UAlbany women’s basketball sets program-best defensive mark in win, now leads nation in scoring defense

University at Albany's Lilly Phillips, left, and Freja Werth put pressure on Hartford's Lya Farcy Saturday, February 5 , 2022.

University at Albany's Lilly Phillips, left, and Freja Werth put pressure on Hartford's Lya Farcy Saturday, February 5 , 2022.

ALBANY — To maintain its perfect home record and earn the win it coveted against Hartford, the Great Danes relied on what they do best.

That’s to limit their opponent’s scoring, and UAlbany did that better Saturday than it has all season — and, as a result, moved into the top spot nationally in terms of scoring defense in Division I women’s basketball.

“Our defensive effort was great. Everyone was really focused on the scout,” UAlbany senior center Lucia Decortes said after her team’s 53-24 win. “We just played really hard the whole game, so it was a really good team win.”

In a “revenge” game for the Great Danes against a club that snapped their season-high, seven-game winning streak earlier this season, UAlbany set a new program record for points allowed against a fellow Division I program. The season-low 24 points allowed also narrowly moved the Great Danes ahead of Georgia Tech in per-game scoring defense, pushing UAlbany from No. 2 in the country in that category to No. 1. For the campaign, UAlbany is allowing an average of 46.9 points per game.

UAlbany head coach Colleen Mullen joked after the win that she’d like to attribute “new defensive drills” she’s used in practices this season for her club’s increased defensive prowess, but said the credit belongs with the Great Danes on the court.

“It’s not me, it’s them,” Mullen said. “Players make plays.”

One of those plays that demonstrated the Great Danes’ defensive intensity and overall desire to make sure they split their regular-season series with Hartford was delivered from Ellen Hahne. With UAlbany ahead 27 points and less than four minutes left in the fourth quarter, Hahne created a loose ball with a deflection — then, the 5-foot-11 senior raced forward, dove past a Hartford player and swatted the ball forward to teammate Morgan Haney. A few seconds later, a jumper from Kayla Cooper provided the Great Danes a 29-point advantage, which was the team’s high for the game.

Cooper led UAlbany with 12 points and eight rebounds, and Freja Werth added 10 points off the bench. Decortes contributed seven points, 10 rebounds, five assists and four blocked shots, while Hahne and Lilly Phillips each produced eight points.

Saturday’s win was Hahne’s fifth game back after not playing for nearly a month due to health-and-safety protocols. UAlbany was a team-best, plus-31 points when Hahne was on the floor — and plays like the one Hahne made diving to the floor help show why the player is so important for the Great Danes.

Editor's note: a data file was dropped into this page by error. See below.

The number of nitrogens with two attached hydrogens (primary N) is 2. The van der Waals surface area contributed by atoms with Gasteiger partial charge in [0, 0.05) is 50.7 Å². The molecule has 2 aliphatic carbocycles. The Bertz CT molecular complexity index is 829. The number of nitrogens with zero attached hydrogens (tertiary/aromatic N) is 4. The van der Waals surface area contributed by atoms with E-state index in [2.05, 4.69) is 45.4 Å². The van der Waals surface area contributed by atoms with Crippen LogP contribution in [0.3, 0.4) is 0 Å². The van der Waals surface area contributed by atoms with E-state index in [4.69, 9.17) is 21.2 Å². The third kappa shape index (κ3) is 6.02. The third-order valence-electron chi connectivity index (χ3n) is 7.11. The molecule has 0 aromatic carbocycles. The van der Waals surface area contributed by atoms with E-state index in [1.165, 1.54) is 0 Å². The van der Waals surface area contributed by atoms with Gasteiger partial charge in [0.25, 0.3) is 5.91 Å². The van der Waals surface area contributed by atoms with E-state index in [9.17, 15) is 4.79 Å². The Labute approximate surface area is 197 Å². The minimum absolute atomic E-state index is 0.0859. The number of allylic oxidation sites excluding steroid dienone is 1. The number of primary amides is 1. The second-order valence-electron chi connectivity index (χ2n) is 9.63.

“She does all the things that take no talent,” Mullen said.

The victory improved the Great Danes’ home record this season to 11-0, while UAlbany (9-2 America East, 16-6 overall) also avenged its three-point loss in mid-January to Hartford (2-6, 2-17). Head coach Melissa Hodgdon — whose club hadn’t played in more than a week — said she knew the Hawks were likely to get UAlbany’s best effort Saturday given their prior success against the Great Danes. Right away, Hodgdon said she sensed Saturday that UAlbany’s “energy was way different” than it had been when the teams previously played.

“I knew they were going to turn the page, and I knew they wouldn’t take us lightly today and they’d be very prepared,” said Hodgdon, whose club had started the season 0-13 before beating UAlbany on Jan. 17. “I knew it was going to be hard for us to score, [but] I didn’t think we would have this much trouble scoring.”

Hartford never scored Saturday more than eight points in a quarter. For the game, Hartford had two fewer turnovers than points scored and made 26.2% of its field-goal attempts.

Phillips said the Great Danes “talk about [defensive execution] all the time in practice.” On the season, UAlbany has allowed fewer than 50 points in 13 games this season, and the Great Danes are 12-1 in those contests.

“We just have to have a defensive focus and mindset,” Phillips said of the Great Danes. “Whenever we have good stops and plays on the defensive end, it leads to our good offense.”

UAlbany is in second place in the America East standings, but No. 1 Stony Brook (10-1, 19-2) is ineligible for the postseason since it is leaving the conference later this year to join the Colonial Athletic Association. Next up for the Great Danes is a road matchup Wednesday with Maine (7-3, 10-10), a club that’s directly behind them in the standings.

“It feels really good to be in this position, and what we just need to do is go one game at a time,” said Mullen, UAlbany’s fourth-year head coach. “Obviously, Maine is a big game for multiple reasons, but, most importantly, I’ve never beaten Maine since I’ve worked here. It’s a very hard place to play, and we have got to really be locked in [against] a team that continues to get better.”

Categories: College Sports, Sports, UAlbany


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